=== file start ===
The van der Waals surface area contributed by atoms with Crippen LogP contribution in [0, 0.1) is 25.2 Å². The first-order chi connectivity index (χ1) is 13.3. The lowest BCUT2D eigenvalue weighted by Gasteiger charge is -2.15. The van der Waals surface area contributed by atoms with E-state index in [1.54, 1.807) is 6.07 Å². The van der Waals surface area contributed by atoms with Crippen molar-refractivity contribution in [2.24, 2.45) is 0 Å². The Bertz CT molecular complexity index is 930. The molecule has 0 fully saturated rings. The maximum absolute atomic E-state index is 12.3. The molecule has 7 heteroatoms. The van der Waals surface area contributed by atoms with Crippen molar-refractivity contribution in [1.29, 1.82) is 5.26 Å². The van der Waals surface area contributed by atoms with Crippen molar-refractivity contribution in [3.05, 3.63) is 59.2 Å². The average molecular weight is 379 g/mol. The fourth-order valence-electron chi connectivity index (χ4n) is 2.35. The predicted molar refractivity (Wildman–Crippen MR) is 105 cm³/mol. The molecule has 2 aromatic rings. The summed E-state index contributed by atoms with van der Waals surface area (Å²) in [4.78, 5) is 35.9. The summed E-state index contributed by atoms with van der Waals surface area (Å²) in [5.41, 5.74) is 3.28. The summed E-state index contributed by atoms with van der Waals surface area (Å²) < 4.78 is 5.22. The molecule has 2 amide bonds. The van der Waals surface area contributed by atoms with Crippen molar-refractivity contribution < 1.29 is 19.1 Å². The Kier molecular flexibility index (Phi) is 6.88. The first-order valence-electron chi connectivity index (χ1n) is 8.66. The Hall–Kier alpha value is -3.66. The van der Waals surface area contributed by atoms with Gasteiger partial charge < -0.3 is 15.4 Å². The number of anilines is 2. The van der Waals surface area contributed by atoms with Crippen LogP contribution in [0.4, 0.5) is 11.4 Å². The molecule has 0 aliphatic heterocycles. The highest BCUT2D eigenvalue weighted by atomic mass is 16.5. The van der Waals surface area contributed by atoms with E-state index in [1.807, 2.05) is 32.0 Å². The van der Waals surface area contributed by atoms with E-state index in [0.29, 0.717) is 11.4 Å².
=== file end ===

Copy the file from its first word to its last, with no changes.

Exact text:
The van der Waals surface area contributed by atoms with Crippen LogP contribution in [0, 0.1) is 25.2 Å². The first-order chi connectivity index (χ1) is 13.3. The lowest BCUT2D eigenvalue weighted by Gasteiger charge is -2.15. The van der Waals surface area contributed by atoms with E-state index in [1.54, 1.807) is 6.07 Å². The van der Waals surface area contributed by atoms with Crippen molar-refractivity contribution in [2.24, 2.45) is 0 Å². The Bertz CT molecular complexity index is 930. The molecule has 0 fully saturated rings. The maximum absolute atomic E-state index is 12.3. The molecule has 7 heteroatoms. The van der Waals surface area contributed by atoms with Crippen molar-refractivity contribution in [1.29, 1.82) is 5.26 Å². The van der Waals surface area contributed by atoms with Crippen molar-refractivity contribution in [3.05, 3.63) is 59.2 Å². The average molecular weight is 379 g/mol. The fourth-order valence-electron chi connectivity index (χ4n) is 2.35. The predicted molar refractivity (Wildman–Crippen MR) is 105 cm³/mol. The molecule has 2 aromatic rings. The summed E-state index contributed by atoms with van der Waals surface area (Å²) in [4.78, 5) is 35.9. The summed E-state index contributed by atoms with van der Waals surface area (Å²) in [5.41, 5.74) is 3.28. The summed E-state index contributed by atoms with van der Waals surface area (Å²) < 4.78 is 5.22. The molecule has 2 amide bonds. The van der Waals surface area contributed by atoms with Crippen molar-refractivity contribution < 1.29 is 19.1 Å². The Kier molecular flexibility index (Phi) is 6.88. The first-order valence-electron chi connectivity index (χ1n) is 8.66. The Hall–Kier alpha value is -3.66. The van der Waals surface area contributed by atoms with Gasteiger partial charge < -0.3 is 15.4 Å². The number of anilines is 2. The van der Waals surface area contributed by atoms with Crippen LogP contribution in [0.4, 0.5) is 11.4 Å². The molecule has 0 aliphatic heterocycles. The highest BCUT2D eigenvalue weighted by atomic mass is 16.5. The van der Waals surface area contributed by atoms with E-state index in [1.807, 2.05) is 32.0 Å². The van der Waals surface area contributed by atoms with E-state index in [0.29, 0.717) is 11.4 Å².